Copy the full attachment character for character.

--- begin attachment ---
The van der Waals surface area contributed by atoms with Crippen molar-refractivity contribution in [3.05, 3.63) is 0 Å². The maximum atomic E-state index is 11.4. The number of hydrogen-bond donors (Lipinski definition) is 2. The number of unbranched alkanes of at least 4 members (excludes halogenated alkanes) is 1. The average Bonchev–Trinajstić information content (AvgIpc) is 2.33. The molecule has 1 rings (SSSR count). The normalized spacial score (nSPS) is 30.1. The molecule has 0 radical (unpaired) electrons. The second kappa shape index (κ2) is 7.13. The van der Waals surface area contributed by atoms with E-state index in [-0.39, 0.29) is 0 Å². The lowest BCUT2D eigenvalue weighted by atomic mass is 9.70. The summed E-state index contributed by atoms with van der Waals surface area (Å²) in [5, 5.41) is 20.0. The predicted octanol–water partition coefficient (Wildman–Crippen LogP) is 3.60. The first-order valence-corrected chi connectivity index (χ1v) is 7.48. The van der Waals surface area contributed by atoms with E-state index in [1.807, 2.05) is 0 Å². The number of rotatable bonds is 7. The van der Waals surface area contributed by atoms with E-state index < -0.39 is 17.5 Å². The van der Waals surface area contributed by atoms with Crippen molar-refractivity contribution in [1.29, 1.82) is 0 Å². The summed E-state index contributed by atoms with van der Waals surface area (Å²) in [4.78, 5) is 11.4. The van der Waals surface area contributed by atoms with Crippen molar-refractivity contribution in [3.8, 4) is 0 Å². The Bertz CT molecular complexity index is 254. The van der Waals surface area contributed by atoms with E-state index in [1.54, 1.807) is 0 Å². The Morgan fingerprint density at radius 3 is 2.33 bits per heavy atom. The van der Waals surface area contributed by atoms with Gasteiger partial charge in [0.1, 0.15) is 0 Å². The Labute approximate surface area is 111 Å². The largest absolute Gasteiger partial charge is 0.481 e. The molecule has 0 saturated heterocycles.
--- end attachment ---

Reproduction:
The van der Waals surface area contributed by atoms with Crippen molar-refractivity contribution in [3.05, 3.63) is 0 Å². The maximum atomic E-state index is 11.4. The number of hydrogen-bond donors (Lipinski definition) is 2. The number of unbranched alkanes of at least 4 members (excludes halogenated alkanes) is 1. The average Bonchev–Trinajstić information content (AvgIpc) is 2.33. The molecule has 1 rings (SSSR count). The normalized spacial score (nSPS) is 30.1. The molecule has 0 radical (unpaired) electrons. The second kappa shape index (κ2) is 7.13. The van der Waals surface area contributed by atoms with E-state index in [-0.39, 0.29) is 0 Å². The lowest BCUT2D eigenvalue weighted by atomic mass is 9.70. The summed E-state index contributed by atoms with van der Waals surface area (Å²) in [5, 5.41) is 20.0. The predicted octanol–water partition coefficient (Wildman–Crippen LogP) is 3.60. The first-order valence-corrected chi connectivity index (χ1v) is 7.48. The van der Waals surface area contributed by atoms with E-state index in [1.807, 2.05) is 0 Å². The number of rotatable bonds is 7. The van der Waals surface area contributed by atoms with E-state index < -0.39 is 17.5 Å². The van der Waals surface area contributed by atoms with Crippen molar-refractivity contribution in [1.29, 1.82) is 0 Å². The summed E-state index contributed by atoms with van der Waals surface area (Å²) in [4.78, 5) is 11.4. The van der Waals surface area contributed by atoms with Crippen molar-refractivity contribution in [3.8, 4) is 0 Å². The Bertz CT molecular complexity index is 254. The van der Waals surface area contributed by atoms with E-state index in [1.54, 1.807) is 0 Å². The Morgan fingerprint density at radius 3 is 2.33 bits per heavy atom. The van der Waals surface area contributed by atoms with Gasteiger partial charge in [0.1, 0.15) is 0 Å². The Labute approximate surface area is 111 Å². The largest absolute Gasteiger partial charge is 0.481 e. The molecule has 0 saturated heterocycles.